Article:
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Succession planning for CEOs: should you foster internal candidates or look elsewhere?

over 1 year ago by David Reynolds

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A common question around succession planning for CEOs is whether company Boards should focus their succession planning efforts on internal candidates or seek those outside of the company to bring in a fresh perspective.

In other words, for the company Board to be deemed to have acted responsibly, they will often be expected to undertake a market map to identify potential candidates to consider for engagement while fostering the talent already in the company.

While the benefit of an internal candidate is that they can assumedly hit the ground running and have a sound knowledge of the organisation, they may not be the right person to take the organisation forward and to deliver on the future strategy. 

A recent CEO Succession Study produced by PricewaterhouseCoopers (PwC) looked at CEO turnover and tenure at the world’s largest 2,500 companies and found longer serving CEOs generally deliver a higher shareholder return than shorter serving CEOs. 

The study reported that just 12 per cent of successors achieved performance in the top quartile compared with 21 per cent of the longer serving CEOs. 

In PwC’s review, it was evident that successors who came in from outside the organisation outperformed internal candidates.  

The reasons why are unclear however, in an environment of ongoing change and disruption, bringing in an outsider may be the better option.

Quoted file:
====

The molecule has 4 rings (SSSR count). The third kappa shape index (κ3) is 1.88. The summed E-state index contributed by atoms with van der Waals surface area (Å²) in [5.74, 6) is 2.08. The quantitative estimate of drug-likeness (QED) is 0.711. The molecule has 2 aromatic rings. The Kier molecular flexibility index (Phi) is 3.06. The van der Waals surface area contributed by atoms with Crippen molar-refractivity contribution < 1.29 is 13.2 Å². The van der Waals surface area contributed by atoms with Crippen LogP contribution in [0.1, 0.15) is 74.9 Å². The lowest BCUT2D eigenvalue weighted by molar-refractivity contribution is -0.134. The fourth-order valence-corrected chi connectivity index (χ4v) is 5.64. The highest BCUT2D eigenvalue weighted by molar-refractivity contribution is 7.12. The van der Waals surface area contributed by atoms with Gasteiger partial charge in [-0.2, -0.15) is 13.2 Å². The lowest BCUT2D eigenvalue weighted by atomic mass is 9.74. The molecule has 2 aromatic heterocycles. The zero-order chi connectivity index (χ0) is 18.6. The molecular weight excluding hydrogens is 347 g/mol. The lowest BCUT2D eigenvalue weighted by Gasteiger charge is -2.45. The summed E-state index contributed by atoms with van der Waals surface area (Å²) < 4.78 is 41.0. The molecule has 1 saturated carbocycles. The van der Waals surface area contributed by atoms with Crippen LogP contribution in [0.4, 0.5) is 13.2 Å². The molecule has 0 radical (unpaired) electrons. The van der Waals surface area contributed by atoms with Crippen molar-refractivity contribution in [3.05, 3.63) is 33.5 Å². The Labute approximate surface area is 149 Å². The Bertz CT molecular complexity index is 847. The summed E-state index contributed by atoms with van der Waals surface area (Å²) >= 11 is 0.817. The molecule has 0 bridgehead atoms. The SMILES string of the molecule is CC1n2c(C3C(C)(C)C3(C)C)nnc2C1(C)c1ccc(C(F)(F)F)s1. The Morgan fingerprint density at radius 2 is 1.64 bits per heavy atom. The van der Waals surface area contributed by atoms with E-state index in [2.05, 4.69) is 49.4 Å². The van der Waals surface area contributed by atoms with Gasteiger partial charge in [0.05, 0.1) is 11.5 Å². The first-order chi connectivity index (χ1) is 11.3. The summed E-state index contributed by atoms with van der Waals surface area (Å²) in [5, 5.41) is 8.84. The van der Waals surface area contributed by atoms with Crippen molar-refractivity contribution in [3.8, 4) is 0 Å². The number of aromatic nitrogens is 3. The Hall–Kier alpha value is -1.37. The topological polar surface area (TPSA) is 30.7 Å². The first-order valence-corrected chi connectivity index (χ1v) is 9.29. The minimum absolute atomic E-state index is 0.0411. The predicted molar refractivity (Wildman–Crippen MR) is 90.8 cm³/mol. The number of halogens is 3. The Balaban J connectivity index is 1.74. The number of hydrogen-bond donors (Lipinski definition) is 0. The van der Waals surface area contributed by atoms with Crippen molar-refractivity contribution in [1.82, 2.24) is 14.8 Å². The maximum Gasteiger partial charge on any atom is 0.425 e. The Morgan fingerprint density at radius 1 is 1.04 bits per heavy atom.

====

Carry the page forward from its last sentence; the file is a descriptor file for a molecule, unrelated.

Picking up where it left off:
For ASX-listed companies in Australia, there is now a requirement under the ASX Corporate Governance Principles for Boards to ensure they have a plan in place to manage succession planning for the CEO and senior executives. 

It is an obvious risk mitigation strategy. 

Yet, the extent to which these plans are disclosed to the market remains complex due to confidentiality and privacy reasons. 

Research from John J. McConnell at America’s Purdue University and Qianru Qi from China’s Fudan University, based on responses from 9,000 CEOs, found better corporate governance causes higher succession planning.

Their paper, Just Talk? CEO Succession Plan Disclosure, Corporate Governance and Firm Value, said organisations that disclose CEO succession plans are more effective in their succession planning processes, while regulations that require more information disclosure on CEO succession planning improves the organisation’s shareholder value. 

What should a CEO succession plan include?

The overriding objective of a CEO succession plan is to create a talent pool of proven or high potential leaders from internal and external sources, which is balanced with the external changes that impact the organisation technological, environmental, economic and political 
aspects of the company.

Once the parameters of the search for a CEO successor have been set through a robust analysis based on objective data and evidence, then a decision-making framework can be put in place to guide the investment of time and research to ensure a satisfactory pool of talent is developed.